The War Nerd pinpoints the biggest reason for ISIS’s rapid Iraq advance: the flat geography of the area they’ve taken: “It’s the Bonneville Salt Flats of insurgency, the place you go to set new speed records.” He also thinks the Kurdish Pesh Merga will slaughter them if ISIS is foolish enough to make a big push into the northern hill country.

    Michael Totten has a depressing interview with Lee Smith, the author of The Consequences of Syria:

  • For all Obama’s talk of arming Syrian rebels, no arms seem to have actually made it there. Indeed, the whole thing seems to have been a disinformation campaign the press lapped up. “This White House has been bad for the press, and the readership’s faith in our press, but it seems most journalists don’t much care.”
  • “The administration feared that helping topple Assad, an ally of Iran, might have angered the Iranians and pushed them away from the negotiating table, and getting a deal with Iran was the White House’s chief goal in the Middle East.” So the goal of the Obama Administration isn’t a free Middle East, or a stable Middle East, but signing a piece of paper with the ayatollahs.
  • Since Obama’s serial retreats have put us in a situation of such profound weakness, they won’t even be getting that: “What we’re seeing [is] a United States in retreat in the Middle East. So I don’t see what the accommodation would look like. It’s not a grand bargain with Iran, but an American fire sale, with the US virtually giving away its assets. The US is retreating from the region and leaving it in Iranian hands.”
  • “What we’re seeing in cities like Mosul is a Sunni rebellion against Maliki and the Iranians. In addition to ISIS, there are also former Baath party figures, like one of Saddam’s deputies, Izzat Ibrahim al-Douri, as well as Sunni tribes. ISIS would appear to be playing the role of Sunni shock troops, who are dispatched to the fronts to terrorize and create havoc. Behind them are the Baathis and the tribes.”
  • Reason for ISIS’ rapid advance? Maliki’s brutal sectarian incompetence. “What Maliki and the Iranians have done is unite the tribes and ISIS through their anti-Sunni policies.”
  • Read the whole thing.

    A look a Syria’s Christians, who are getting it from both sides.

    Here’s a piece that suggests that moderate Sunnis are just using ISIS to get Maliki out. (Well, what are a few Shia mass graves anyway?) Yeah, not buying it. It’s the guys with guns who use “moderates,” not the other way around. Also argues for a de jour rather than merely de facto partition of Iraq.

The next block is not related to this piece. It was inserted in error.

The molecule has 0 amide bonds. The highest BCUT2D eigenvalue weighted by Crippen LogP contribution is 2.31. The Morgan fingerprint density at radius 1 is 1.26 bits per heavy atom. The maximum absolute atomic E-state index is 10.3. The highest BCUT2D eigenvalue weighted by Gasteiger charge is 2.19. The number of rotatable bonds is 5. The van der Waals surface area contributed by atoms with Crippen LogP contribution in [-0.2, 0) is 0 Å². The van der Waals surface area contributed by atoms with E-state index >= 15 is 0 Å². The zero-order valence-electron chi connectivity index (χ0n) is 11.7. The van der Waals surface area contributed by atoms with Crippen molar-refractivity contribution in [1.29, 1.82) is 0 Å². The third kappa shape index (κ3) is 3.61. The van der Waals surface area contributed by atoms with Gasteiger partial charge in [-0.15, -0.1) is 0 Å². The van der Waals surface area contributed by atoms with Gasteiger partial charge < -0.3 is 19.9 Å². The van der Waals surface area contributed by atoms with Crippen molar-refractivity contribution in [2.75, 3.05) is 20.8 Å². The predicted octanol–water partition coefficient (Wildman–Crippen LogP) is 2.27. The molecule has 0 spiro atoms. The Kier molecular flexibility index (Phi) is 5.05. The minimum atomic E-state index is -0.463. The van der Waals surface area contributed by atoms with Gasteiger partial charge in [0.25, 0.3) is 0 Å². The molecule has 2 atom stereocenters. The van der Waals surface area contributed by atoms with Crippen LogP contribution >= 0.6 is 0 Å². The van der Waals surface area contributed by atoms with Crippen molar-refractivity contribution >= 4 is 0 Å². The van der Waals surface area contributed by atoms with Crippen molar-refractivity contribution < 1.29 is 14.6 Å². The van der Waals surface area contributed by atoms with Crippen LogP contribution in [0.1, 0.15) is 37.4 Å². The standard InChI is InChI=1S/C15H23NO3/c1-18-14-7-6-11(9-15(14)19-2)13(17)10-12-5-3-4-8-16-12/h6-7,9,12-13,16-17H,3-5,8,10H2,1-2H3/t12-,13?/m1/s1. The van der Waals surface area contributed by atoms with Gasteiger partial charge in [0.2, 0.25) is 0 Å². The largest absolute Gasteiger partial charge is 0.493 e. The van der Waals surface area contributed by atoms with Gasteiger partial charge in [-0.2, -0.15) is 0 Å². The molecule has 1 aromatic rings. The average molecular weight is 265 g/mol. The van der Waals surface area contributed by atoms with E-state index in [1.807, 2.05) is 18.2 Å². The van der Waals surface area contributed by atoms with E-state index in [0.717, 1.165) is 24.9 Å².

More on ISIS

    Tuesday, June 17th, 2014

    For those who haven’t been following every twist and turn of the Syrian Civil War, the sudden rise of Islamic State of Syria and Iraq probably came as quite a shock. Yesterday you’d never heard of them, and today they’re capturing Mosul and Tikrit and advancing on Baghdad. No terrorist or guerrilla force grows that quickly without some sort of major financial backing. My suspicion that they were bankrolled by the Saudis and some of the other Sunni oil sheikdoms appears to have been more or less accurate.

    Over at The Daily Beast, Josh Rogin says that wealthy donors in Kuwait, Qatar, and Saudi Arabia are funding ISIS.

    Under significant U.S. pressure, the Arab Gulf governments have belatedly been cracking down on funding to Sunni extremist groups, but Gulf regimes are also under domestic pressure to fight in what many Sunnis see as an unavoidable Shiite-Sunni regional war that is only getting worse by the day.

    “ISIS is part of the Sunni forces that are fighting Shia forces in this regional sectarian conflict. They are in an existential battle with both the (Iranian aligned) Maliki government and the Assad regime.”

    And therein lies the rub. The Syrian Civil War had already undertaken the character of a Sunni/Shia conflict that was drawing in Iran and Lebanon (and, by financial proxy, Saudi Arabia); their swift success in Iraq widens the scope of the war, but not the essential nature. Sunnis and Shiias have hardly needed an excuse to slaughter each other at the drop of a hat; indeed, the far more difficult task has always been to keep them from slaughtering each other.

    For what it’s worth, the exceptionally cynical and always-entertaining War Nerd says that ISIS has already peaked: